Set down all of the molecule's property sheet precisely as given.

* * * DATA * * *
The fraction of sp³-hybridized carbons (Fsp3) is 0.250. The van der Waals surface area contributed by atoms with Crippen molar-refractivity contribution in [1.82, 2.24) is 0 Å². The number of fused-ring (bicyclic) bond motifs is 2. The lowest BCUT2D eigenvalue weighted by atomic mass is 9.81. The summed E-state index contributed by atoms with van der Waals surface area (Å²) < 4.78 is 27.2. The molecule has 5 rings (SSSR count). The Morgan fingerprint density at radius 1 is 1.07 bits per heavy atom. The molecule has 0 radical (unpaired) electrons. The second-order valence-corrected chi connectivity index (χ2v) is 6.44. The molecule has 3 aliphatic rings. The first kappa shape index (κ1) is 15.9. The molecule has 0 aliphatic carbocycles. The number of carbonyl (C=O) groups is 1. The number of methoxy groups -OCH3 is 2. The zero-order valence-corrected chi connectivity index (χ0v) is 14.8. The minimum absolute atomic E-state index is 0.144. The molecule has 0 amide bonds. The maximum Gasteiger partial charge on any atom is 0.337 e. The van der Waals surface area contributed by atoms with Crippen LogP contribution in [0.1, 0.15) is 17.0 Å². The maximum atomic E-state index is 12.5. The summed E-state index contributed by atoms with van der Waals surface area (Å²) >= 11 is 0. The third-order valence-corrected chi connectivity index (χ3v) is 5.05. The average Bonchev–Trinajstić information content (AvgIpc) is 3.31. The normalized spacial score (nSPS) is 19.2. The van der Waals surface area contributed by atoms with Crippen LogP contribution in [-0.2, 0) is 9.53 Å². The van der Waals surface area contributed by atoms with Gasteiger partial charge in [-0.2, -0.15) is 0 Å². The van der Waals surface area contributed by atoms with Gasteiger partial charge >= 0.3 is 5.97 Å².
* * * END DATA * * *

The fraction of sp³-hybridized carbons (Fsp3) is 0.250. The van der Waals surface area contributed by atoms with Crippen molar-refractivity contribution in [1.82, 2.24) is 0 Å². The number of fused-ring (bicyclic) bond motifs is 2. The lowest BCUT2D eigenvalue weighted by atomic mass is 9.81. The summed E-state index contributed by atoms with van der Waals surface area (Å²) < 4.78 is 27.2. The molecule has 5 rings (SSSR count). The Morgan fingerprint density at radius 1 is 1.07 bits per heavy atom. The molecule has 0 radical (unpaired) electrons. The second-order valence-corrected chi connectivity index (χ2v) is 6.44. The molecule has 3 aliphatic rings. The first kappa shape index (κ1) is 15.9. The molecule has 0 aliphatic carbocycles. The number of carbonyl (C=O) groups is 1. The number of methoxy groups -OCH3 is 2. The zero-order valence-corrected chi connectivity index (χ0v) is 14.8. The minimum absolute atomic E-state index is 0.144. The molecule has 0 amide bonds. The maximum Gasteiger partial charge on any atom is 0.337 e. The van der Waals surface area contributed by atoms with Crippen LogP contribution in [0.1, 0.15) is 17.0 Å². The maximum atomic E-state index is 12.5. The summed E-state index contributed by atoms with van der Waals surface area (Å²) >= 11 is 0. The third-order valence-corrected chi connectivity index (χ3v) is 5.05. The average Bonchev–Trinajstić information content (AvgIpc) is 3.31. The normalized spacial score (nSPS) is 19.2. The van der Waals surface area contributed by atoms with Crippen LogP contribution in [-0.2, 0) is 9.53 Å². The van der Waals surface area contributed by atoms with Gasteiger partial charge in [-0.2, -0.15) is 0 Å². The van der Waals surface area contributed by atoms with Gasteiger partial charge >= 0.3 is 5.97 Å².